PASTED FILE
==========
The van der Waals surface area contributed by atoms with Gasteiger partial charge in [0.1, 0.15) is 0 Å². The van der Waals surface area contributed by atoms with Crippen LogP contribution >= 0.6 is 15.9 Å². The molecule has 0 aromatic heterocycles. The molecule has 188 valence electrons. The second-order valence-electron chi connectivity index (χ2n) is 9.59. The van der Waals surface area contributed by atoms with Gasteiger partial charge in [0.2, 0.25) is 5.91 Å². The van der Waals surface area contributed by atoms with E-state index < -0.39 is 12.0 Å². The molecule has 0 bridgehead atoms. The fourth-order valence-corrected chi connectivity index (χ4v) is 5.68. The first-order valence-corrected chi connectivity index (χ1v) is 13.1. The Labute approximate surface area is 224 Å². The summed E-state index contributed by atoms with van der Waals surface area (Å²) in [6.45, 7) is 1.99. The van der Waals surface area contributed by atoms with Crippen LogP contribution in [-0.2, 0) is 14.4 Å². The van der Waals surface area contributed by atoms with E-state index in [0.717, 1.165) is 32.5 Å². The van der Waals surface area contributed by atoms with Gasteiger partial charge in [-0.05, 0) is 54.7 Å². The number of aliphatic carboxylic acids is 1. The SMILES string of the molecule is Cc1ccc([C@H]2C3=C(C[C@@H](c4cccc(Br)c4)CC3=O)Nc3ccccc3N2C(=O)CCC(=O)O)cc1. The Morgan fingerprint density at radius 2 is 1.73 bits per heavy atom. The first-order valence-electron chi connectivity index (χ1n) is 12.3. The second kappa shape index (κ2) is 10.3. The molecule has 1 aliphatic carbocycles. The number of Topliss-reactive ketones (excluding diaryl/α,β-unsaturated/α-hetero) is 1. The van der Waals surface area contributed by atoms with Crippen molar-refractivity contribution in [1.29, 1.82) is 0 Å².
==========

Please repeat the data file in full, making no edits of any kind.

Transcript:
The van der Waals surface area contributed by atoms with Gasteiger partial charge in [0.1, 0.15) is 0 Å². The van der Waals surface area contributed by atoms with Crippen LogP contribution >= 0.6 is 15.9 Å². The molecule has 0 aromatic heterocycles. The molecule has 188 valence electrons. The second-order valence-electron chi connectivity index (χ2n) is 9.59. The van der Waals surface area contributed by atoms with Gasteiger partial charge in [0.2, 0.25) is 5.91 Å². The van der Waals surface area contributed by atoms with E-state index < -0.39 is 12.0 Å². The molecule has 0 bridgehead atoms. The fourth-order valence-corrected chi connectivity index (χ4v) is 5.68. The first-order valence-corrected chi connectivity index (χ1v) is 13.1. The Labute approximate surface area is 224 Å². The summed E-state index contributed by atoms with van der Waals surface area (Å²) in [6.45, 7) is 1.99. The van der Waals surface area contributed by atoms with Crippen LogP contribution in [-0.2, 0) is 14.4 Å². The van der Waals surface area contributed by atoms with E-state index in [0.717, 1.165) is 32.5 Å². The van der Waals surface area contributed by atoms with Gasteiger partial charge in [-0.05, 0) is 54.7 Å². The number of aliphatic carboxylic acids is 1. The SMILES string of the molecule is Cc1ccc([C@H]2C3=C(C[C@@H](c4cccc(Br)c4)CC3=O)Nc3ccccc3N2C(=O)CCC(=O)O)cc1. The Morgan fingerprint density at radius 2 is 1.73 bits per heavy atom. The first-order valence-electron chi connectivity index (χ1n) is 12.3. The second kappa shape index (κ2) is 10.3. The molecule has 1 aliphatic carbocycles. The number of Topliss-reactive ketones (excluding diaryl/α,β-unsaturated/α-hetero) is 1. The van der Waals surface area contributed by atoms with Crippen molar-refractivity contribution in [1.29, 1.82) is 0 Å².